Fitch Solutions has revised the rupiah’s outlook for 2020 to 14,207 per US dollar from its initial projection of Rp 13,650, given the higher risks of a local coronavirus outbreak.
The revision comes on the back of rising headwinds faced by the Indonesian economy from the novel coronavirus disease (COVID-19) that started in China, according to research from Fitch Solutions country risk and industry research.
“The short-term drivers have turned negative due to the elevated global COVID-19 pandemic and likely local outbreak risk,” it stated. “We believe that risks of local outbreaks are high, which, once reported, will exert significant downside pressure.”
As of Friday, the rupiah traded at Rp 14,300 against the greenback in the spot market, weakening by 1.92 percent compared with Thursday’s close, the weakest since August last year.
According to the World Health Organization, there were 459 new cases and 44 deaths in 37 countries as of Wednesday. China reported 412 new confirmed cases.
As of Thursday, more than 80,000 confirmed COVID-19 cases had been reported in at least 40 countries, including neighboring countries such as Singapore, Malaysia, the Philippines and Australia. There have been no confirmed COVID-19 cases in Indonesia to date.
The rupiah has faced sell-offs in recent weeks as concerns mounted that the coronavirus that originated in China could turn into a global epidemic along with other Asian currencies, Fitch noted.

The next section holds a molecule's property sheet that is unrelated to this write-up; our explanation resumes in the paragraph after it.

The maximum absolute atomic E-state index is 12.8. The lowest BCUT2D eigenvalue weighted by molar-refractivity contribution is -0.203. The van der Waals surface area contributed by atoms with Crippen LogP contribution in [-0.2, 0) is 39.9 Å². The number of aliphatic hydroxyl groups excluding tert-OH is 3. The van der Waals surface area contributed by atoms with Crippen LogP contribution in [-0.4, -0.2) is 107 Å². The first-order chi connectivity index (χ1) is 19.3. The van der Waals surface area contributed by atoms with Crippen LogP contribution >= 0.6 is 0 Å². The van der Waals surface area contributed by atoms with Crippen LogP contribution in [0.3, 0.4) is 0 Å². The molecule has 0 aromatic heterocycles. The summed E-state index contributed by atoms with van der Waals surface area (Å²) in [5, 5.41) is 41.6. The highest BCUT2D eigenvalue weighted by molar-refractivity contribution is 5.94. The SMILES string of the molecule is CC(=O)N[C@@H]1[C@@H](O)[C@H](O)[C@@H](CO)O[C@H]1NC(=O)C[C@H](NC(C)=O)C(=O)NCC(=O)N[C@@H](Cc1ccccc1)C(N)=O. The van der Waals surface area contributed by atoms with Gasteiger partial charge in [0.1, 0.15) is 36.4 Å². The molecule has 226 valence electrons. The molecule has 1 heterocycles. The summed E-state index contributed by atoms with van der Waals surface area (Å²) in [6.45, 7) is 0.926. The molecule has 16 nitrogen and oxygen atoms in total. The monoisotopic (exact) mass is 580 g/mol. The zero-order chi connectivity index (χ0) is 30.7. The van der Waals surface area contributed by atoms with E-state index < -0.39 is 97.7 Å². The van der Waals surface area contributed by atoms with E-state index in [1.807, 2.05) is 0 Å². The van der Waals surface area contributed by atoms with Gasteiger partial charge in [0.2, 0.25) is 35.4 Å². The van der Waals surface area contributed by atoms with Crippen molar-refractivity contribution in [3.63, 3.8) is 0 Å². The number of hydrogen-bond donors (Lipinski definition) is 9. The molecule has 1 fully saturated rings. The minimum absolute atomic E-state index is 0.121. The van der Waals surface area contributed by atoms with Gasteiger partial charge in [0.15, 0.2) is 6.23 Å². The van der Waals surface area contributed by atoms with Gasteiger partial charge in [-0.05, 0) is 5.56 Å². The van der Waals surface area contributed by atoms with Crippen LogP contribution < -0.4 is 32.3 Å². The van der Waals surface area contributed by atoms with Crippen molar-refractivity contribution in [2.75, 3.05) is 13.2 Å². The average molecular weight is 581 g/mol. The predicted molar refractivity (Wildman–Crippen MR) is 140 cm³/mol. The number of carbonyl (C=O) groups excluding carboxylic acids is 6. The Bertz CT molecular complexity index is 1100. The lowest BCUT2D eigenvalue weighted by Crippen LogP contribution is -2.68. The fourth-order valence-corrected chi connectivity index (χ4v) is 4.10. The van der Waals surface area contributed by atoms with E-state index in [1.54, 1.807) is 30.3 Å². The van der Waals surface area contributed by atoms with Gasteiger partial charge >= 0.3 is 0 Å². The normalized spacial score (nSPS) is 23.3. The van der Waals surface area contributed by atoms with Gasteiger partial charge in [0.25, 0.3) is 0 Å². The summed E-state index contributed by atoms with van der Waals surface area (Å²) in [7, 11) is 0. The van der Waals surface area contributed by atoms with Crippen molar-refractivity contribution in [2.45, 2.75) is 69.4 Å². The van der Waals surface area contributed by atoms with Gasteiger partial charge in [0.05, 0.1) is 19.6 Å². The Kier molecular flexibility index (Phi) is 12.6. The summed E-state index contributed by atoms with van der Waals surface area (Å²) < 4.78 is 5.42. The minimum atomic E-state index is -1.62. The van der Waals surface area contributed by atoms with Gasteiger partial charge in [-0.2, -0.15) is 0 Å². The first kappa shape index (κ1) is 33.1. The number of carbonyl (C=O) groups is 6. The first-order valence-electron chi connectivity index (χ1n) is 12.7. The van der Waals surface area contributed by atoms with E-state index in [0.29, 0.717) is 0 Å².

Fitch stated that risks to the outlook were on the downside, stating: “It is still unclear as to when the coronavirus epidemic will be contained […] a case of the coronavirus is yet to be reported in Indonesia, but this could be down to poor monitoring or a clampdown on the media to avoid causing panic.”
“As concerns around the lack of cases have already been raised, it is likely that if a case is reported in Indonesia, investor sentiment could sour rapidly.”
Separately, Bank Indonesia (BI) Governor Perry Warjiyo said that the weakening of the rupiah was relatively low compared to the weakening of several other countries, including South Korea and Thailand.
“The coronavirus has affected investors’ behavior as they tend to sell off. But once the situation gets better, they will start coming in,” Perry said on Friday.
Perry said that the central bank would continue to intervene in the spot market, domestic non-deliverable forwards (NDFs) and by buying government bonds (SBNs) to help stabilize the currency as well as the market.
BI has pumped Rp 100 trillion (US$7.2 billion) into the domestic bond market since the start of the year as foreign investors posted big selloffs around the world over fears of fresh coronavirus cases emerging outside China.